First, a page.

Shillong: The Meghalaya Cabinet on Monday decided to enhance the grant-in-aid of the adhoc teachers working in privately-run schools in the state.

For higher secondary, secondary and science teachers, the cabinet has decided to increase the grant-in-aid by an amount of Rs 9,000. The higher secondary teachers who used to get Rs 24,000 will now get Rs 33,000. The secondary teachers will now get Rs 29,000, while the Science teachers will now get Rs 31,000.

For other categories like the upper primary, lower primary, Hindi and also 4th teachers of SSA, the cabinet has decided to hike the grant-in-aid by an amount of Rs 6,000. The upper primary teachers who used to get Rs 16,000 will now get Rs 22,000. The lower primary teachers that used to get 12,000 will now get Rs 18,000, and Hindi teachers will also get Rs 18,000 instead of Rs 12,000. The fourth teacher SSA who used to get Rs 12,000 will now get Rs 18,000.

Chief Minister Conrad Sangma said the government will spend an amount of Rs 100 crore annually as grant-in-aid. From an amount of Rs 212 crore, every year the enhancement will go up by Rs 100 crore and hence an amount of approximately Rs 300 crore will be spent by the government.

Meanwhile, the Federation of All School Teachers Of Meghalaya (FASTOM) has decided to call off its strike once its demands are met.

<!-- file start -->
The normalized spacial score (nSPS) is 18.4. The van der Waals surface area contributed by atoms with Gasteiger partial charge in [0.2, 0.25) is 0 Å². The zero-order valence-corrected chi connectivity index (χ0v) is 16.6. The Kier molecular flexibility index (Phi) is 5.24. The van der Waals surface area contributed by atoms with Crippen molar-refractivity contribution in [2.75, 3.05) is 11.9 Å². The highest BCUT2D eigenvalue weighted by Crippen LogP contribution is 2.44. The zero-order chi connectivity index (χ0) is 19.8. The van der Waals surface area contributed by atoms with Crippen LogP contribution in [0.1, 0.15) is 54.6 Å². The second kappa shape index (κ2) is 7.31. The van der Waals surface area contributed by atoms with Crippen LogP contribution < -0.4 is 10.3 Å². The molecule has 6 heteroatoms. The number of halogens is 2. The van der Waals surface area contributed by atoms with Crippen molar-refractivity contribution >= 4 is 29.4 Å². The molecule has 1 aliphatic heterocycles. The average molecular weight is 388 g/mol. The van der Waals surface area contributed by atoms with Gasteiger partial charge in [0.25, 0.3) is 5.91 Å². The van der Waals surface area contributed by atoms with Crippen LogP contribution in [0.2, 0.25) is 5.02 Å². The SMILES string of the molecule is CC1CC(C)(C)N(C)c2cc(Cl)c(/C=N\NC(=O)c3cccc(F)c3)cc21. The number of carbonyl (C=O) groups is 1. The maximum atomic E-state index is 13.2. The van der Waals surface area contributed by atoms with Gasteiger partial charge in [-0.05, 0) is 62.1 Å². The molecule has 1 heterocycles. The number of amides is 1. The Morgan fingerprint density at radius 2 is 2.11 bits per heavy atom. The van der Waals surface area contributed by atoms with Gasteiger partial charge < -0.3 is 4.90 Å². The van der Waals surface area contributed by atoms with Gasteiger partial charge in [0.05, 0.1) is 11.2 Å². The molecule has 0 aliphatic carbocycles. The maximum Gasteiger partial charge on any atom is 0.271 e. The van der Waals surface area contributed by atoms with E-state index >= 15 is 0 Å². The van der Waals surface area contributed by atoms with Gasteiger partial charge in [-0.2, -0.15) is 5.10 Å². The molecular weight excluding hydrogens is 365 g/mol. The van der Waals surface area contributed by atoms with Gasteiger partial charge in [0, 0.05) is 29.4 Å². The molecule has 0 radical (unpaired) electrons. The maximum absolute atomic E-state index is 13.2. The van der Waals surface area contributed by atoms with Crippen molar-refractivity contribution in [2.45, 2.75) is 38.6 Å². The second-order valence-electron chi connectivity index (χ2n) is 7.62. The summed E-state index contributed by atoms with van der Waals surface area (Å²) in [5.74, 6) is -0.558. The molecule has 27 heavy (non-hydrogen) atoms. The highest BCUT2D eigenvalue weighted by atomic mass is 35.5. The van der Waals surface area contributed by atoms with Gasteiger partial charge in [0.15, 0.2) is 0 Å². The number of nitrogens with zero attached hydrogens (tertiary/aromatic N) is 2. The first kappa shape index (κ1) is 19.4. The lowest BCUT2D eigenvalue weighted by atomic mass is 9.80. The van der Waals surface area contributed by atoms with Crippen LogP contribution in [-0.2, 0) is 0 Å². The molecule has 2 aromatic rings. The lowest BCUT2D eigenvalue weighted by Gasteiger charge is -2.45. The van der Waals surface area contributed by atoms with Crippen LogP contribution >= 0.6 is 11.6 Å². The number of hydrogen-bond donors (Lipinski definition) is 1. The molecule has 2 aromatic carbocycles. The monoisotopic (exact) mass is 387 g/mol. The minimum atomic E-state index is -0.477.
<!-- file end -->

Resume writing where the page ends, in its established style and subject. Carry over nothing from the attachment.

The chief minister said, “An enhancement was done in 2017 in June. Now based on different memorandums, the education department had put up a proposal and accordingly the cabinet discussed in detail about the memorandum. We decided to enhance the grant-in-aid to these privately run ad-hoc schools.”

The chief minister also informed that this will be effective from July 1, 2022.

Concerning the demand of the ad-hoc teachers for a 5% yearly increment, Sangma said: “We have to understand the basic facts when it comes to ad-hoc teachers. These are privately-run schools, not Government schools.” 

He added that the provision to have a 5% increment is something that they haven’t taken a decision on. “It would be difficult keeping the financial challenges and constraints,” said Sangma.

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